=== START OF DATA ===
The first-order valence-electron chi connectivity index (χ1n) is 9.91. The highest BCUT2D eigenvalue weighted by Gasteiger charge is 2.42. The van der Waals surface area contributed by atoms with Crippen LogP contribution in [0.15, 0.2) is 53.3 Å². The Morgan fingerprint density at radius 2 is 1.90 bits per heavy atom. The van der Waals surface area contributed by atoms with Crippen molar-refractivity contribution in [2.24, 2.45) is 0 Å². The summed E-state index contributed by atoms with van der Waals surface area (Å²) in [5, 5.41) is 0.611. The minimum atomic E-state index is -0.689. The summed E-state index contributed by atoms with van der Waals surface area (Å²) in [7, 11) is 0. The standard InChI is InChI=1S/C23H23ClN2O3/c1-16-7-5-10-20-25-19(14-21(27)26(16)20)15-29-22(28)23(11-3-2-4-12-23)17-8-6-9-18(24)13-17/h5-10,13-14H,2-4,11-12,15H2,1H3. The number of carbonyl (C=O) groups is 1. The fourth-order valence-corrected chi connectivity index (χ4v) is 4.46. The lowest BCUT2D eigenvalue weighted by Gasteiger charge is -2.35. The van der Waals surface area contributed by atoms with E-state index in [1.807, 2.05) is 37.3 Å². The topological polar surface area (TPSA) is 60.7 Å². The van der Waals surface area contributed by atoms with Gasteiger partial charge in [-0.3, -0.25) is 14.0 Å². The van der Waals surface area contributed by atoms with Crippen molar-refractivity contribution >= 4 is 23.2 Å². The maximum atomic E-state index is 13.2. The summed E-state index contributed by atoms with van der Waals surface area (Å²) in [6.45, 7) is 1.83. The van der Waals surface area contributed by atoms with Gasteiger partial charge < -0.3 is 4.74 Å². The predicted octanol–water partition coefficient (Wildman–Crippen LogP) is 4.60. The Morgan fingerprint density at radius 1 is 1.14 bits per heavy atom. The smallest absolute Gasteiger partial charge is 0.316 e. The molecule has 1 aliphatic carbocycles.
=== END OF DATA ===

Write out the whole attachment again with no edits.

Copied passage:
The first-order valence-electron chi connectivity index (χ1n) is 9.91. The highest BCUT2D eigenvalue weighted by Gasteiger charge is 2.42. The van der Waals surface area contributed by atoms with Crippen LogP contribution in [0.15, 0.2) is 53.3 Å². The Morgan fingerprint density at radius 2 is 1.90 bits per heavy atom. The van der Waals surface area contributed by atoms with Crippen molar-refractivity contribution in [2.24, 2.45) is 0 Å². The summed E-state index contributed by atoms with van der Waals surface area (Å²) in [5, 5.41) is 0.611. The minimum atomic E-state index is -0.689. The summed E-state index contributed by atoms with van der Waals surface area (Å²) in [7, 11) is 0. The standard InChI is InChI=1S/C23H23ClN2O3/c1-16-7-5-10-20-25-19(14-21(27)26(16)20)15-29-22(28)23(11-3-2-4-12-23)17-8-6-9-18(24)13-17/h5-10,13-14H,2-4,11-12,15H2,1H3. The number of carbonyl (C=O) groups is 1. The fourth-order valence-corrected chi connectivity index (χ4v) is 4.46. The lowest BCUT2D eigenvalue weighted by Gasteiger charge is -2.35. The van der Waals surface area contributed by atoms with E-state index in [1.807, 2.05) is 37.3 Å². The topological polar surface area (TPSA) is 60.7 Å². The van der Waals surface area contributed by atoms with Gasteiger partial charge in [-0.3, -0.25) is 14.0 Å². The van der Waals surface area contributed by atoms with Crippen molar-refractivity contribution >= 4 is 23.2 Å². The maximum atomic E-state index is 13.2. The summed E-state index contributed by atoms with van der Waals surface area (Å²) in [6.45, 7) is 1.83. The van der Waals surface area contributed by atoms with Gasteiger partial charge < -0.3 is 4.74 Å². The predicted octanol–water partition coefficient (Wildman–Crippen LogP) is 4.60. The Morgan fingerprint density at radius 1 is 1.14 bits per heavy atom. The smallest absolute Gasteiger partial charge is 0.316 e. The molecule has 1 aliphatic carbocycles.